NASHVILLE, Tenn. (April 26, 2021) – Last week, Tennessee Gov. Bill Lee signed a bill that prohibits the use of textbooks and instructional materials created to align with Common Core standards.

Sen. Jack Johnson (R-Franklin) introduced Senate Bill 769 (SB769) on Feb. 9. The new law prohibits the state textbook and instructional materials quality commission, the state board of education, and public schools in Tennessee from recommending, approving, or using textbooks and instructional materials and supplemental instructional materials created to align with the common core state standards.

In effect, this would chop the legs out from under federal Common Core standards.

On March 15, the House substituted SB769 for the House companion, HB782 sponsored by Rep. William Lamberth (R-Portland), and then passed it by a 64-19 vote with an amendment that creates a penalty for schools that intentionally violate the law. They will be subject to a funding cut.

With Gov. Lee’s signature, the law will go into effect on July 1, 2021.


Common Core was intended to create nationwide education standards. While touted as a state initiative through the National Governors Association (NGA) and the Council of Chief State School Officers (CCSSO), the U.S. Department of Education was heavily involved behind the scenes. Initially, the DoE tied the grant of waivers from the No Child Left Behind Act to the adoption of Common Core, using the standards as powerful strings to influence state education policy. The Every Student Succeeds Act passed by Congress in 2015 prohibited the DoE from attempting to “influence, incentivize, or coerce State adoption of the Common Core State Standards … or any other academic standards common to a significant number of States.” ESSA gives more latitude to states and local school districts in determining standards, but the feds still maintain significant control over state education systems. States are required to submit their goals and standards, along with a detailed plan outlining how they plan to achieve them to the DoE for feedback and then approval.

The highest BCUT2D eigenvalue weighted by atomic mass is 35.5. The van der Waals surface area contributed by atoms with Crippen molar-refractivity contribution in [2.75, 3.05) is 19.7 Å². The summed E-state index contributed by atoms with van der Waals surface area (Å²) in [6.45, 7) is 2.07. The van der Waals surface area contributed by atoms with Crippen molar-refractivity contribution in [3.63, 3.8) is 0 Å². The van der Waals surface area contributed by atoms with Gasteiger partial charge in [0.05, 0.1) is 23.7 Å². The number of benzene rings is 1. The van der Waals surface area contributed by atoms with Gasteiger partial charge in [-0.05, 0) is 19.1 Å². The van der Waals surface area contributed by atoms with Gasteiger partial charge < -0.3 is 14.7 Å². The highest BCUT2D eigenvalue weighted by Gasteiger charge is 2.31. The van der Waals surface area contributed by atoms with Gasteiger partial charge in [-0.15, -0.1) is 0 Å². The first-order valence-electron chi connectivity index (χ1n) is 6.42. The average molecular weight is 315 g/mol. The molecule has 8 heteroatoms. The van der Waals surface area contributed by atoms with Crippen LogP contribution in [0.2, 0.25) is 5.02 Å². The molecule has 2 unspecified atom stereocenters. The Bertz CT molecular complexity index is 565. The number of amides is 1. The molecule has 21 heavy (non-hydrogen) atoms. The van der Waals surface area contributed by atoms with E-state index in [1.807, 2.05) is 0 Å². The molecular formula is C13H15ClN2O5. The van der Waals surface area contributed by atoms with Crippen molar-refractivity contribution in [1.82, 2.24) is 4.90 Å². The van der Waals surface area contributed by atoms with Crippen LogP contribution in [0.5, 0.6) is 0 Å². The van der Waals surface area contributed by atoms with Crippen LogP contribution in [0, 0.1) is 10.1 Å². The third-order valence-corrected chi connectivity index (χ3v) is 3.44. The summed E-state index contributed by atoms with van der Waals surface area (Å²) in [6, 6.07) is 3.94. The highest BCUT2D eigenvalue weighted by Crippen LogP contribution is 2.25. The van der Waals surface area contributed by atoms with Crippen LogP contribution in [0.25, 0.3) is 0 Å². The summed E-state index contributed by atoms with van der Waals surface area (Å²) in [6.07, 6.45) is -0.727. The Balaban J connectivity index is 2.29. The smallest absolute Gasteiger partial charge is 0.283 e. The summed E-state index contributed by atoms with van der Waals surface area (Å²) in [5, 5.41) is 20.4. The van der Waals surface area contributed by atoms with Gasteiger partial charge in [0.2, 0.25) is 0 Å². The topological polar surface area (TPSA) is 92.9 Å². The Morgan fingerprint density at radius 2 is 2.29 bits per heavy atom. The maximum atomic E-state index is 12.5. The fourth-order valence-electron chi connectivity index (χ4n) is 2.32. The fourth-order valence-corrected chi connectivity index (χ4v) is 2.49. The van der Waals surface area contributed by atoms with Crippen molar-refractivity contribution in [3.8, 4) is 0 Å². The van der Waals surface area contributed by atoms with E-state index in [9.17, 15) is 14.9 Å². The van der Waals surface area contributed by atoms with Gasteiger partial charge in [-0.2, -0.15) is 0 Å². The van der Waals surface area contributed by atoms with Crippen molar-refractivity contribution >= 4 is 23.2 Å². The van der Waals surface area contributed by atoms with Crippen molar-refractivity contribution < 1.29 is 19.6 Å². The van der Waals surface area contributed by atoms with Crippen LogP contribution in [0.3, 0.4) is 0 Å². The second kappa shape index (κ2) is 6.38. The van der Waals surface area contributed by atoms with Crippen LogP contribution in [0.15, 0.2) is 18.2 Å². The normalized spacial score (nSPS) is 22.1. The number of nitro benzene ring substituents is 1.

Even with the federal strings cut from Common Core, for the time being, it is still imperative for each state to adopt its own standards independent based on its own criteria. The feds can once again use these national standards to meddle in state education at any time if they remain in place. Just as importantly, one-size-fits-all standards simply don’t benefit children. State and local governments should remain in full control of their own educational systems.

It’s also crucial for activists on the ground in the state to monitor state and local education boards to ensure they aren’t slipping Common Core standards in through back door maneuvering.

Rejecting nationalized education standards is the first step toward bringing true academic choice, and freedom. Passage of this legislation into law would take a positive step forward for the people of Tennessee and a path for other states to follow.

Mike Maharrey

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